Russia, Wednesday, 29th July

11.00 A.M. Pourtalès calls on Sazonov to tell him Berlin is still pushing Vienna to talk with St Petersburg and clarify "the aims and extent" of its actions in Serbia. Sazonov says he wants to talk with Vienna but there is no sign Vienna wants to talk.
He tells Pourtalès Russia is about to order mobilisation of the Russian military districts facing Austria and points out ".... in Russia, unlike western European states, mobilisation is far from being the same as war. The Russian Army could, at need, stand at ease for weeks without crossing the frontier".
Pourtalès warns him military measures are dangerous. They lead to counter-measures by the other side. [More]

Morning, Peterhof Yanushkevich takes the ukazes for partial and general mobilisation to the Tsar who signs both of them.

Morning Sazonov reads Shebeko's report that Berchtold has refused to authorise further direct talks with St. Petersburg. (Shebeko did not realise the refusal covered only talks on the Serbian reply, not other talks.)

Afternoon Sazonov tells Buchanan that Russia is not ordering general mobilisation though that is what the military recommend. He also says Russia now supports Grey's four-power mediation proposal as Vienna is rejecting direct talks with St Petersburg.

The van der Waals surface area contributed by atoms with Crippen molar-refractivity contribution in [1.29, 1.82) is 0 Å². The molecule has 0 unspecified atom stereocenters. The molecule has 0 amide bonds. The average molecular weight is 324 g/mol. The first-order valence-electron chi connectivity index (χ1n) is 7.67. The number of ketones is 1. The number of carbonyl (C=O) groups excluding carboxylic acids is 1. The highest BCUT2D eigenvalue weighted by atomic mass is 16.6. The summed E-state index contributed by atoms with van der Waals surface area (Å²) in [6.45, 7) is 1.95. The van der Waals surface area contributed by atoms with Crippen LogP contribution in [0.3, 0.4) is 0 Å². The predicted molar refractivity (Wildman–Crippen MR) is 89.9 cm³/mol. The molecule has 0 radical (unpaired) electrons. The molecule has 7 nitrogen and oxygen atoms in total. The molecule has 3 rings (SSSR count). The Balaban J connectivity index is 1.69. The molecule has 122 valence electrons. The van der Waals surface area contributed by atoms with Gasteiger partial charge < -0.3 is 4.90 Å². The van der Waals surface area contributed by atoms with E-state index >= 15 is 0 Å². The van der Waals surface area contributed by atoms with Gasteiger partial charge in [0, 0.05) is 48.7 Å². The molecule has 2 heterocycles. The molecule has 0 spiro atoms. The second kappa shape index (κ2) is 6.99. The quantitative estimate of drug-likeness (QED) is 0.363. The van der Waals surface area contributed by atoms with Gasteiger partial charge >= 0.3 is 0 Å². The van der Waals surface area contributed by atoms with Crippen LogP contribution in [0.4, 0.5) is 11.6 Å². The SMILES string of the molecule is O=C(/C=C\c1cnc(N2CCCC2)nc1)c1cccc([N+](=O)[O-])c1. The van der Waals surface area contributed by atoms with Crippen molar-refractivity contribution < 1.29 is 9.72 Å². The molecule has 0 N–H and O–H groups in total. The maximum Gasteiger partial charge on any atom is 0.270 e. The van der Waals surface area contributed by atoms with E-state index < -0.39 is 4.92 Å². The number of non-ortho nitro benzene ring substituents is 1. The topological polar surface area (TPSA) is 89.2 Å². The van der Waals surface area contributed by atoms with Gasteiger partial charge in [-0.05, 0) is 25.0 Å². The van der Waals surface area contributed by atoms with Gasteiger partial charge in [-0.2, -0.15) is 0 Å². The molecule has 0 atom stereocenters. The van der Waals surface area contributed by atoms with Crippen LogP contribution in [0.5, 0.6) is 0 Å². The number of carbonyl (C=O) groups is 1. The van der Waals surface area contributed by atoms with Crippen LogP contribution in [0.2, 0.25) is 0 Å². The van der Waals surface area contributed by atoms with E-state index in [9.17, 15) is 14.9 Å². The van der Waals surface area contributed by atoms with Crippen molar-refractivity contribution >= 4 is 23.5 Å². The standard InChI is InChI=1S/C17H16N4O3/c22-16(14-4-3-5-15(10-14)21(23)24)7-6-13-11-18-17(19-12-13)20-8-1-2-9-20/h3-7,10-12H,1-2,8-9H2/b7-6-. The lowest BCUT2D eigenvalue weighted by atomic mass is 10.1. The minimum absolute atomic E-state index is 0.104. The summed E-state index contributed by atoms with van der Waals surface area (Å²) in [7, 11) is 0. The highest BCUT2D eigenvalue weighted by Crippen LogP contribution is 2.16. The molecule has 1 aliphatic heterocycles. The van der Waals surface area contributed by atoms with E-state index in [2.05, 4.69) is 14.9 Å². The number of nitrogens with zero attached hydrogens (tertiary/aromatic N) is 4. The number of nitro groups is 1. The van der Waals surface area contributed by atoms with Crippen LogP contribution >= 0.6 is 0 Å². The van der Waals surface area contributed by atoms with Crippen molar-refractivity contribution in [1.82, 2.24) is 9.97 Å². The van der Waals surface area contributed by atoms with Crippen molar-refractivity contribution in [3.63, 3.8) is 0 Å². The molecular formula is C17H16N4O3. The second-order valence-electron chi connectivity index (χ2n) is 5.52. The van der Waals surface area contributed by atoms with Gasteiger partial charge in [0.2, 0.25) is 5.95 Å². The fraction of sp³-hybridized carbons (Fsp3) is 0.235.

Afternoon Sazonov calls back Pourtalès to tell him Berchtold has rejected talks and Russia is now supporting the British proposal. Pourtalès emphasises that Austria-Hungary is not going "to submit to any kind of European court of arbitration" and repeats his warning that any form of Russian mobilisation would be "a grave mistake". [More]

Afternoon Szápáry calls on Sazonov. Though Austria-Hungary will not discuss the ultimatum or the Serbian reply, it is ready for a "far broader basis for the exchange of views" and does not wish to damage Russian interests. Sazonov says the Austro-Hungarian note infringes Serbian sovereignty though, oddly, he says it is "quarrelling over words". He also says "Russian interests are identical with the Serbian".
While they are talking news arrives Belgrade has been shelled and Sazonov takes it to mean the invasion of Serbia has begun. He tells Szápáry there can be no more discussion and ends the meeting. [More]

Afternoon Yanushkevich instructs Dobrorolski to obtain the signatures of the Minister for War, the Navy Minister and the Minister of the Interior needed to make the ukazes operative.

7.00 P.M. Pourtalès calls on Sazonov for their third meeting that day. He carries out Bethmann's instruction and tells Sazonov that "further progress of Russian mobilisation measures would compel us to mobilise and that then European war would scarcely be prevented".
Sazonov sees the German message as an ultimatum. It convinces him that Berlin is behind Austro-Hungarian actions.
He had thought partial mobilisation against Austria-Hungary was a sufficient response. He now thinks a European war is inevitable and Russia therefore must start general mobilisation immediately. [More]

Soon after The Tsar phones Sazonov to tell him about the message from the Kaiser [W1] which sounds friendly. It contrasts with what Pourtalès has just said to Sazonov. The Tsar telegrams the Kaiser thanking him for his conciliatory telegram and asks why the ambassador's official message is in such a different tone. [N2]